Now that you have chosen an engagement ring style and setting, have a think about what the gemstone itself might be.
It is only as recently as the late 1940s that the Diamond became the go-to choice for engagement rings. Before then, it was more usual to have other gemstones – Sapphires, Rubies, and Emeralds were all very popular. More recently, there has been a shift back towards these more colourful gems.
Tanzanite, a relatively new discovery, has also become a popular gemstone for engagement stones, due to its fabulous blue to violet hue, and its association with new beginnings.
If you want a more individual choice, birthstones often feature as engagement gemstones – perhaps consider a setting that combines both of your birth gems for a truly meaningful touch.
There are a huge array of shapes and cuts available on the market. A round brilliant cut is the most traditional cut for a solitaire, but it is definitely worth having a look at some other options if you’re after something a little bit different:
Round - Will usually produce the most sparkle of any cut. The most traditional cut for a Diamond solitaire engagement ring.
Oval - This shape has many benefits, giving a larger look than a round cut gem of the same size.
Cushion - A square shape with rounded, softer looking edges, often looks very vintage.
Trillion or Trilliant - The triangle brilliant cut, which can be pointed or soft-edged, an adventurous cut.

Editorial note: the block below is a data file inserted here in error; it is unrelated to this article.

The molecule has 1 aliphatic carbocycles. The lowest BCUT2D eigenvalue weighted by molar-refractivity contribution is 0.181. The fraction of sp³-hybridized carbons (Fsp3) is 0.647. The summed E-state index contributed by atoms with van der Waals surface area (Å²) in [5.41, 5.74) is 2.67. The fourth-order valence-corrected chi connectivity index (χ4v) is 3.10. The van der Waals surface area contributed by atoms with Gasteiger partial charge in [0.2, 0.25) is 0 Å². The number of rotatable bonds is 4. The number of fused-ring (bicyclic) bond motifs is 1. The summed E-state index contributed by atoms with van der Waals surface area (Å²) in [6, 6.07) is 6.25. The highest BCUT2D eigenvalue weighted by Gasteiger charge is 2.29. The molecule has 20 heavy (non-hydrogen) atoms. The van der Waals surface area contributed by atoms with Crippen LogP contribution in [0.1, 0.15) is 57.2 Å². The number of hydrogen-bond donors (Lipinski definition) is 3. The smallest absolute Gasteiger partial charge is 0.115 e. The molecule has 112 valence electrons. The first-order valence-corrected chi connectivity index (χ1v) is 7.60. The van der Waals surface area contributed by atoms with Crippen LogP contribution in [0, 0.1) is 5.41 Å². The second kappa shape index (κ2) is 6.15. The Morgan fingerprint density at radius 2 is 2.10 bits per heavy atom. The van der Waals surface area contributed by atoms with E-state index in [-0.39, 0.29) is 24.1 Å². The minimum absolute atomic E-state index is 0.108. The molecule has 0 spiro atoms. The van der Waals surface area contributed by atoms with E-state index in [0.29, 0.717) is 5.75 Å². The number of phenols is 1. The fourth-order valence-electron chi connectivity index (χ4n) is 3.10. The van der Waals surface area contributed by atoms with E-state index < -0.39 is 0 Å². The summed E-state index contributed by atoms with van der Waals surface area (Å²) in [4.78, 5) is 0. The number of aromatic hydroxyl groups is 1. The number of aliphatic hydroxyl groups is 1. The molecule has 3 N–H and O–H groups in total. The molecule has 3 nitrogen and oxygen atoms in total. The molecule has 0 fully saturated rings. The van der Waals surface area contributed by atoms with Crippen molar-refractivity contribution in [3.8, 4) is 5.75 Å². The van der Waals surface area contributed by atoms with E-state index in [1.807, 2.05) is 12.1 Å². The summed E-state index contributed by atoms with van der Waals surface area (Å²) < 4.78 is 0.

Emerald - The classic cut for an Emerald, using its naturally elongated shape. Can be used for other gems too.
Asscher - Developed by the Asscher Brothers, this cut was en vogue in the 1920s and will give a very authentically vintage feel.
Princess - One of the most sophisticated and modern-looking cuts, a more squared version of the cushion cut.
Heart - The most romantic cut of all, a heart shape is very difficult to cut in certain stones.
Marquise - An elongated oval with two tapered ends, named after the smile of the Marquise de Pompadour. An unusual choice, it can leave gemstones vulnerable to damage, so needs more care than some other cuts.
Pear - Said to suit small hands best, the pear shape is a combination of the oval and marquise cuts. The pointed end can be vulnerable to damage if it isn't protected in the setting.
With all of these cuts, look for gemstones that have symmetrical facets and that it reflects light evenly across the surface. Make sure the polish is good, with no scratching and that they have even colour, with no light or dark areas. Some gemstones are cut to maximise carat weight, rather than beauty. Look out for gemstones that have ‘fat bottoms’ or ‘fat girdles’ (the widest part of the gem) and that have a bigger carat weight for their size than similar stones. Here at Gemporia, we always cut our gems for beauty rather than carat weight.
Finally, our last guide How to Choose an Engagement Ring Part Five - Final Thoughts, runs through a few final considerations to ensure you have chosen the perfect ring.